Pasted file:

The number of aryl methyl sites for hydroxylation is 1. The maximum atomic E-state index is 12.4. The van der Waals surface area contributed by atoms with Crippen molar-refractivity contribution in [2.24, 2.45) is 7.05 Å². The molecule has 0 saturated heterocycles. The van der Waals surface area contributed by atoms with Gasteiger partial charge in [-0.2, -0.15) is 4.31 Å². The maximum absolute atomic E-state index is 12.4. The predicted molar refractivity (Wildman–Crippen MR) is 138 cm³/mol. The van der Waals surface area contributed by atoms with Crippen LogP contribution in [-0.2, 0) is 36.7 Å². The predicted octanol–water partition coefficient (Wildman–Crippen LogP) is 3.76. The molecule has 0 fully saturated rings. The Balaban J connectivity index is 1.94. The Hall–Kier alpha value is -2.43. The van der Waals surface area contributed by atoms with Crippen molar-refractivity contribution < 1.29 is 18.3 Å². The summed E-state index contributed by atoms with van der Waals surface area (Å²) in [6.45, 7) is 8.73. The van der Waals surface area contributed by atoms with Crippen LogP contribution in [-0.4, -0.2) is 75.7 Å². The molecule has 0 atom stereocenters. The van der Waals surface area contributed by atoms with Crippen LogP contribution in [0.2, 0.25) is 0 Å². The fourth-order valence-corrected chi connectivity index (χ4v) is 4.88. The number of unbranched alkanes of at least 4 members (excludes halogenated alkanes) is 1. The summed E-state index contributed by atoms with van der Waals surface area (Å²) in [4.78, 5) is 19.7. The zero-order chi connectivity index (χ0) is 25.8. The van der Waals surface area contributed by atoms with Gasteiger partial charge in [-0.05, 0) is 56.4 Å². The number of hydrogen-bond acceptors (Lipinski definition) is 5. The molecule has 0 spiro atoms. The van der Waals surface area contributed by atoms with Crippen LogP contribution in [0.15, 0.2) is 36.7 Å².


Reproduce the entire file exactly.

The number of aryl methyl sites for hydroxylation is 1. The maximum atomic E-state index is 12.4. The van der Waals surface area contributed by atoms with Crippen molar-refractivity contribution in [2.24, 2.45) is 7.05 Å². The molecule has 0 saturated heterocycles. The van der Waals surface area contributed by atoms with Gasteiger partial charge in [-0.2, -0.15) is 4.31 Å². The maximum absolute atomic E-state index is 12.4. The predicted molar refractivity (Wildman–Crippen MR) is 138 cm³/mol. The van der Waals surface area contributed by atoms with Crippen LogP contribution in [-0.2, 0) is 36.7 Å². The predicted octanol–water partition coefficient (Wildman–Crippen LogP) is 3.76. The molecule has 0 fully saturated rings. The Balaban J connectivity index is 1.94. The Hall–Kier alpha value is -2.43. The van der Waals surface area contributed by atoms with Crippen molar-refractivity contribution < 1.29 is 18.3 Å². The summed E-state index contributed by atoms with van der Waals surface area (Å²) in [6.45, 7) is 8.73. The van der Waals surface area contributed by atoms with Crippen LogP contribution in [-0.4, -0.2) is 75.7 Å². The molecule has 0 atom stereocenters. The van der Waals surface area contributed by atoms with Crippen LogP contribution in [0.2, 0.25) is 0 Å². The fourth-order valence-corrected chi connectivity index (χ4v) is 4.88. The number of unbranched alkanes of at least 4 members (excludes halogenated alkanes) is 1. The summed E-state index contributed by atoms with van der Waals surface area (Å²) in [4.78, 5) is 19.7. The zero-order chi connectivity index (χ0) is 25.8. The van der Waals surface area contributed by atoms with Gasteiger partial charge in [-0.05, 0) is 56.4 Å². The number of hydrogen-bond acceptors (Lipinski definition) is 5. The molecule has 0 spiro atoms. The van der Waals surface area contributed by atoms with Crippen LogP contribution in [0.15, 0.2) is 36.7 Å².